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The array of volume selling Nissans stretches from the entry level Versa Sedan and Note, through the Sentra and Altima to the Maxima, a car rumoured for replacement in 2014, but no new version of which has yet shown its face. I’ve driven all of these, and found them all to be agreeable machines, leagues better than the equivalent Toyota if not quite best in class.

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The Crossover range starts with the funky Juke, which received a minor update earlier in the year in line with the changes made to the European models. The Juke is now available from the Nissan Color Studio. This gives customers an extreme degree of control when it comes to the styling of their Juke. For a price, Nissan will allow customers to choose individual colours for ten different parts of the Juke, including the rear spoiler, mirror caps, headlight surrounds, door sills and the wheels. While a fashionable mind might be able to create something rather cool, the potential for abuse here is extremely high. I have to say that the results as displayed on the stand were not to everyone’s taste.

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Further up the range are the Rogue and the Pathfinder, bot worthy but slightly dull machines, if truth be told. The Rogue is a very close relative of the European X-Trail, a car which many hoped would build on the excellence of the Qashqai, an expectation it did not quite deliver.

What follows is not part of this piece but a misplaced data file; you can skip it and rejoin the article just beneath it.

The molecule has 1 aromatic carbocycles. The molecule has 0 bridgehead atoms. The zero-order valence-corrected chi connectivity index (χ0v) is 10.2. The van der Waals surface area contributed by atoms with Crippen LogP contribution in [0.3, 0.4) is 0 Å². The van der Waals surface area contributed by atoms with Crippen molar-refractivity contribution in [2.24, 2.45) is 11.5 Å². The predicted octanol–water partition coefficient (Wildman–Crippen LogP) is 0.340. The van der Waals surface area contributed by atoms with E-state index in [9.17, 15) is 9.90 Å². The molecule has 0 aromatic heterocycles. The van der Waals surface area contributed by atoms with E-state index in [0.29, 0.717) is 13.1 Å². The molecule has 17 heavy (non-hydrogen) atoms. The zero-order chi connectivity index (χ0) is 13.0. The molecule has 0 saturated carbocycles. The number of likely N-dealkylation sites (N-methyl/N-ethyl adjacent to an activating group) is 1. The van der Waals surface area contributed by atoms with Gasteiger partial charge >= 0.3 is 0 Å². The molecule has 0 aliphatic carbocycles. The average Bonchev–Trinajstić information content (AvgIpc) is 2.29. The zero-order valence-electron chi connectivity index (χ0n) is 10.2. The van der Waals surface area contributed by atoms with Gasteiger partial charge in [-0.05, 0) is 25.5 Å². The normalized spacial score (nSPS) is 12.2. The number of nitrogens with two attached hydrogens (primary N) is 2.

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It was the sports cars that were attracting the most attention, with the 370Z Nismo and GT-R pulling lots of people onto the stand.

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The BladeGlider concept was making another show appearance.

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Tucked away around the back was the Leaf, a very successful all electric car which has done particularly well in the US market, but also sold elsewhere. Over 150,000 Leafs (Leaves?) have now been built.

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Also displayed was the NV200 van, a small workhorse that looks a bit on the narrow side, especially by US market standards and the very boxy Quest Minivan.

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As in previous years, Porsche had their own Hall. Unlike previous years, though, it was neither impossibly busy, nor completely closed off as happened in 2013 when German media were deemed more important than the paying public. Entering the Petree Hall, the first car you saw was a GT3 version of the 911.

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Porsche have announced GTS versions of almost all the very latest range during the year, with 911 and Cayenne models making their debuts at the show, and to mark the fact they had a line of GTS models, all painted red around one side of the hall.

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Centre of attention at one end of the hall, though, was a 918 Spyder. It’s not often you get the chance to get close to one of these amazing machines, and so it was good that this one had not been enclosed in a separate by invite only area as it had been in 2013.

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The 918 Spyder sat between a couple of other Hybrid technology models, the latest Cayenne S e-Hybrid and the Panamera S e-Hybrid.

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The rest of the hall contained representative example of the extensive range of models from the Cayenne and Macan SUVs to the Boxster and Cayman, 911 and Panamera cars.

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The range of RAM trucks and vans has filled out with more of the Fiat based products being added at the bottom of the range, so there are some familiar looking machines with different noses on them to join the high end 1500 and 2500 trucks.

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Highlight for me was to see an S7 in the metal. What I did not know was that I would see another one, out on the street, just 24 hours later. These are rare cars.